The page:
A study of SARS-CoV-2 at 14 shelters in the Seattle metropolitan area underscores the importance of active, community-based pandemic surveillance for homeless populations. The results indicate a need to provide routine viral testing outside of clinical settings for this vulnerable, hard-to-reach group.
“Individuals who are homeless are hard-to-reach populations; they may be less likely to access the healthcare system when they are sick. This study demonstrates that a strategy to do broad testing of individuals in homeless shelters is an effective way to identify new cases and prevent further spread,” said senior author Dr. Helen Y. Chu, asssociate professor of medicine, Division of Infectious Diseases, University of Washington School of Medicine in Seattle.
The researchers looked at shelter characteristics that may play a role in SARS-CoV-2 spread among their residents and staff.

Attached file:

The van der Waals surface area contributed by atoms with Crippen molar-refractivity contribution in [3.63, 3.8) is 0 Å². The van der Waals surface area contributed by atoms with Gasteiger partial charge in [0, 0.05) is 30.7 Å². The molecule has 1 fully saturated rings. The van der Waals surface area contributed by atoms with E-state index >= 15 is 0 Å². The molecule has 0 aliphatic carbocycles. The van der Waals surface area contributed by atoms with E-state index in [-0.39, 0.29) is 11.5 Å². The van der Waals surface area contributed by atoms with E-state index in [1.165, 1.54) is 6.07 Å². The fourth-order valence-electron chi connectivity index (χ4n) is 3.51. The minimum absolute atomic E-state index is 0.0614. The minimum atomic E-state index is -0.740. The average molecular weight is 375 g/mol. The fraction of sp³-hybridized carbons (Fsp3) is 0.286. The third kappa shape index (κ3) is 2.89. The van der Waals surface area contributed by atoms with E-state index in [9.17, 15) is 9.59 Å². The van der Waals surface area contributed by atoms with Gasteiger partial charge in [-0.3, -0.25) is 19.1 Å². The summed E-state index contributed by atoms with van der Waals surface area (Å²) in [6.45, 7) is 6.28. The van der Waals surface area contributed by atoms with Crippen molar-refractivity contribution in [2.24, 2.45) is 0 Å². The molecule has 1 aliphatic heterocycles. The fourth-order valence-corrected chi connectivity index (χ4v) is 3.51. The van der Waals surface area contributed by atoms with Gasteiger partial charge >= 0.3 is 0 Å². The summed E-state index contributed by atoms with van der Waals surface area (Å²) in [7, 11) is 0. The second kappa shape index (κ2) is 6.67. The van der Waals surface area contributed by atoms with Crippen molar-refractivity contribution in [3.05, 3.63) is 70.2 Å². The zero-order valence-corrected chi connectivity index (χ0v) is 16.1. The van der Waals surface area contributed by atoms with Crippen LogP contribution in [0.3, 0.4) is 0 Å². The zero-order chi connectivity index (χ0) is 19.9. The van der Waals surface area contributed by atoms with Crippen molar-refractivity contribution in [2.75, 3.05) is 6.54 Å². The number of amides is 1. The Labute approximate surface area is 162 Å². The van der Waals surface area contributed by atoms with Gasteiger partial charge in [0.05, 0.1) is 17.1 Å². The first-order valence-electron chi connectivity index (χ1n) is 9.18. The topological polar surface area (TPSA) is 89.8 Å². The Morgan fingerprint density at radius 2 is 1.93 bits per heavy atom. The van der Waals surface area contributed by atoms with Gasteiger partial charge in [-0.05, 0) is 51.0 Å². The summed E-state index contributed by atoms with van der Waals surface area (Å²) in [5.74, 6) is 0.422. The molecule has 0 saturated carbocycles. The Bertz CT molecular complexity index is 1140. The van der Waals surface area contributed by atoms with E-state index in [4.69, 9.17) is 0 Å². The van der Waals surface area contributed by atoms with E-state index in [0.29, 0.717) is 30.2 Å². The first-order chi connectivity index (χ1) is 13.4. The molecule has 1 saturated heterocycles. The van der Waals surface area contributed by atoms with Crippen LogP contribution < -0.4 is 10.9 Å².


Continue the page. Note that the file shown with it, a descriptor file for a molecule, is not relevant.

“Crowded conditions, communal sleeping, and shared hygiene facilities could foster transmission,” said Julia H. Rogers, lead author of the study and a graduate student in epidemiology at the UW School of Public Health.
The risk that people with asymptomatic infections could pass along the virus also supports the idea of creating a regular test strategy for shelter residents and staff, even for those who don’t feel sick. Many of the infections detected in this study were asymptomatic.
The findings are reported Sept. 15 in the Annals of Internal Medicine.
Other studies of COVID-19 in homeless shelters have concentrated on specific outbreaks. This newly released research began as an offshoot of